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The slow, long road to Orissa through India’s industrial sore

27 October 2010

We had a real good time staying with Stephan & Hema at their Telluris organization and it was great to see the work that they do in the tribal area, not an easy job by all means, and we’re happy we could help with some media tasks. We thank them for hosting us, showing the tribal community, the experience of a tribal wedding and many more things. Also good luck to Dorothee, Pramina, Byetha and Bhendra in their further projects.

Saturday we left Jharkhand and continued on towards the state of Orissa.
Getting from Khunti (near Ranchi) via Jamshedpur to remote Sambalpur in the north-west of Orissa. All in all 400 km’s, which in Indian terms can be either hard or easy. We had around 5 hours to cover just a distance of 130 km’s by bus, enough time one would think. Wrong.

From the first moments of leaving on our way, it already seemed that bad luck was gonna be with us all day long. My stomach was a bit upset all morning, the trunk of Stephan’s van didn’t want to close and a tractor blocked our way in a narrow unpaved road forcing us to turn back and take a detour. We first had to get to Tamar, a small town 45 km’s further on the main road to Jamshedpur. It took us 1h 45mins to get there, don’t ask why. This is just Indian reality; a slowly driving and packed jeep (with people on top of each other and baskets of fresh crops on the roof) that stopped nearly every 100 meters. At least those 45’s km’s were beautiful as we drove past scenic nature in theshape of jungle brush, distant hills scenery and past small villages. The guys of the jeep laughed at my long hair, I laughed at their driving like a granny.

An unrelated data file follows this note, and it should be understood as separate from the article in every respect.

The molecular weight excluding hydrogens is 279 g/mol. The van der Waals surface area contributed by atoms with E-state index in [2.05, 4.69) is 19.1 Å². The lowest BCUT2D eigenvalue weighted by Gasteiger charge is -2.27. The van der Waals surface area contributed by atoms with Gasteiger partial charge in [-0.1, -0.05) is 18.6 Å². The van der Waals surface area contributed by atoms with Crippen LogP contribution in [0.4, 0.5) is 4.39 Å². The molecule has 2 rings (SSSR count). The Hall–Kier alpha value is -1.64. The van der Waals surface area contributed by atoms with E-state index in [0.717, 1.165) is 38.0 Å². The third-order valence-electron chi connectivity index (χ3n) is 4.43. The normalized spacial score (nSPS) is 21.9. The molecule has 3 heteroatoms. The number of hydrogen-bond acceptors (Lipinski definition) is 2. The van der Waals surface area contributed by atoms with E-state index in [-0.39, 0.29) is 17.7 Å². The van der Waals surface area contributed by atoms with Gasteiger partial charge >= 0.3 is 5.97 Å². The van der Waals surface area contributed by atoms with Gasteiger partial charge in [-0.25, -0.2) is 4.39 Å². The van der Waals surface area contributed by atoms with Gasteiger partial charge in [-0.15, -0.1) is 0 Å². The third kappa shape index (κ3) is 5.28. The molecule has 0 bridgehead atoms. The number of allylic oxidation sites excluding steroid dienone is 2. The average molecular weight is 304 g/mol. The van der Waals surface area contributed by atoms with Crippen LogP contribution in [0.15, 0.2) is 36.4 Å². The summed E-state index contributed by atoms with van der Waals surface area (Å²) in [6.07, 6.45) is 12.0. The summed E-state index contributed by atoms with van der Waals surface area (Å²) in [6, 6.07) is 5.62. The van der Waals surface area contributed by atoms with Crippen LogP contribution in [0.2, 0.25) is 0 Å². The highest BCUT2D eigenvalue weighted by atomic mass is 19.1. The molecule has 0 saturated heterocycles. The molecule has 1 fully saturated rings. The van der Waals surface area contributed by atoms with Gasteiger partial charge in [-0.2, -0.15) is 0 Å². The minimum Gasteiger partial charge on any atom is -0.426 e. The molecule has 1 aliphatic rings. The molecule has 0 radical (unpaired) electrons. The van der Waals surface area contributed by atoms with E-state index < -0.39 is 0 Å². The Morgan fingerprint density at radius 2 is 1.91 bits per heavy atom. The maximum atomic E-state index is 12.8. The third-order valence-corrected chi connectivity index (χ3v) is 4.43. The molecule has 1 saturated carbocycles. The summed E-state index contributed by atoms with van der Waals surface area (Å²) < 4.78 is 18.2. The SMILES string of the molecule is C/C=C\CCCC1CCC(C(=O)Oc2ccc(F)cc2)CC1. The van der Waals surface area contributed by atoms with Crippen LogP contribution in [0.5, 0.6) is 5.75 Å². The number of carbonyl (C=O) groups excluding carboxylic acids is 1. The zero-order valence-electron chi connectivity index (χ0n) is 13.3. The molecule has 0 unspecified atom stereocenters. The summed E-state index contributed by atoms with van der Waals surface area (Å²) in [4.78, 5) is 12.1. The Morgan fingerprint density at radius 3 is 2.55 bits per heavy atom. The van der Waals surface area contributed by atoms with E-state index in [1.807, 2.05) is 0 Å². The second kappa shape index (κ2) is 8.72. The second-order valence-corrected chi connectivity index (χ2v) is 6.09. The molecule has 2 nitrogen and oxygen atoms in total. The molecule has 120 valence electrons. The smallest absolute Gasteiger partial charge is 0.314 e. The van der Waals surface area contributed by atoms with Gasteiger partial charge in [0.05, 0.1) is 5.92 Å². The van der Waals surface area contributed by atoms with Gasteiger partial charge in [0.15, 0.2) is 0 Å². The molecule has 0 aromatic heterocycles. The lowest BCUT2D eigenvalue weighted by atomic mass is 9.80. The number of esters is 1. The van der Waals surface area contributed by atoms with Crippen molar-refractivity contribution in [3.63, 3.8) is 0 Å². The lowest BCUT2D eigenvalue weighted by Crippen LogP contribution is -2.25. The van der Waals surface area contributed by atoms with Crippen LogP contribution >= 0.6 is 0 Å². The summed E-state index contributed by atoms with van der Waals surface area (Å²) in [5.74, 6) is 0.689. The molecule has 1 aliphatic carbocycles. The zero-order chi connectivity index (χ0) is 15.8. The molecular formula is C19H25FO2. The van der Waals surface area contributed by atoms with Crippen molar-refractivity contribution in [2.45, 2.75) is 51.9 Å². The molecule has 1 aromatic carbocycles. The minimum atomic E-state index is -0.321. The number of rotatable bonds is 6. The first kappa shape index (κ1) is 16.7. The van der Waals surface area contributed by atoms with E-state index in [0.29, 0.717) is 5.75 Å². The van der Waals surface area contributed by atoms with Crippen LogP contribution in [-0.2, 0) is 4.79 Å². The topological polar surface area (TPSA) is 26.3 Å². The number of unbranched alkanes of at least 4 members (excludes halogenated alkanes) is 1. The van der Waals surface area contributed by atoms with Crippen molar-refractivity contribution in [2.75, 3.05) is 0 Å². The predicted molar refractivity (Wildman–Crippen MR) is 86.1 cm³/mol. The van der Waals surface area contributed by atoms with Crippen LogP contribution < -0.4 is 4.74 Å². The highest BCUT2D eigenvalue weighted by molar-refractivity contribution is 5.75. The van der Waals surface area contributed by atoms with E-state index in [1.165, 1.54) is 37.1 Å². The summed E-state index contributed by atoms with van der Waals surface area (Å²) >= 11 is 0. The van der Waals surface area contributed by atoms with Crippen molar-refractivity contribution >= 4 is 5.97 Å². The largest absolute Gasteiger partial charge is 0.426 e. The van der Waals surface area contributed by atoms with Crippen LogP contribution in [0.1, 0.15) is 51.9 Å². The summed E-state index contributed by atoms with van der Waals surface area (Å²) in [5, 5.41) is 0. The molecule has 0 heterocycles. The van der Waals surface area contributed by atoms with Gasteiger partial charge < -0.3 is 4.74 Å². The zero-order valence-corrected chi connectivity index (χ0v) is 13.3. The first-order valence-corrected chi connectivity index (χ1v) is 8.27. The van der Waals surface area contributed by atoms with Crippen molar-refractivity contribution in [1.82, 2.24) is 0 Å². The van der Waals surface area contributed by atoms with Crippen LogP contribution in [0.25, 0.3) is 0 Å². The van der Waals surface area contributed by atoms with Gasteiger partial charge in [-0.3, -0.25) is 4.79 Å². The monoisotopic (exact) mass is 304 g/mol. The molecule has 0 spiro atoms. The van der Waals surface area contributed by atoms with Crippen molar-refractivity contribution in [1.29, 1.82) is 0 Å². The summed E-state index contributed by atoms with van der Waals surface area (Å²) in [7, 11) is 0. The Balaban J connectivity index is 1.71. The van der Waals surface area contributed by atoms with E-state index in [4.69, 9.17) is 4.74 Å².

Timewise, we still would be ok if we soon got a bus to Jamshedpur and soon a bus came. Just our bad luck that this big bus was driving slow as well (because of some engine problem) and we should have had the courage to get off while we could and taken a quicker bus. We didn’t, so we arrived in Jamshedpur too late and missed our train. The next train would be in the morning and we had to spend the night in Jamshedpur. This really isn’t a pretty place to be stuck in.

Jamshedpur, or better known as Tatanagar or Steel City, is an industrial city created by the Tata steel tycoon business family (Jamshed Tata being the founder). It’s a miserable, ugly and heavily polluted city where there seem to be more fuming exhaust chimneys than there are temples (and that should say a lot!). Covered by smog and stenching smells, the city crawls along the railway where all the Tata factories a situated (which is why it’s an important transport station). We practically see no one smiling, people seem all obsessed about their money making in this torrid ashen place. Only the children are happy as if nothing is strange to them here. Some kids are playing cricket and badminton on the side of a dirty main road, in between the grease and filth of car repair shops and smoky garages. What great future ahead for these kids, growing up in a place where the rape of mother earth is considered as *global progress*. Next time you hear about the evolving Indian economy, think about places like this which are the hotbed for this economic growth. But at what cost? Money over nature, that is the reality of corruption in Jharkhand which the tribals and low caste people sadly know all too well.

Luckily we found a cheap hotel among all the expensive and luxurious hotels for the many business men that come here. That we put *tourism* as our reason of visit, we showed some humor in a dull log book which otherwise was filled with business and official visits. After a night with lots of mosquito’s and a broken pankha fan (yes, the bad luck was still on), we were happy to leave the city and on to Sambalpur. Even when the train was very full in true Indian fashion, crammed with people as daytime trains get -in true stereotypical image of Indian trains-. Add a long delay of 5 hours in Jharsuguda because of a strike/blocking of tracks and at 22:30 we finally rolled into Sambalpur! It took 1,5 day of traveling to get here, but fully worth it; such friendly people here in this small city. We’re spending a few days here, tasting Sambalpuri music and hoping to record some music with Ganda people. Friday we’re moving southwards for more Sambalpuri and tribal festival spheres.

Some Jamshedpur spheres, because India isn’t always beautiful.

ps; I got some Jharkhandi music mp3’s at a tribal market (of all places), soon I’ll make another folkpop post with some downloads.

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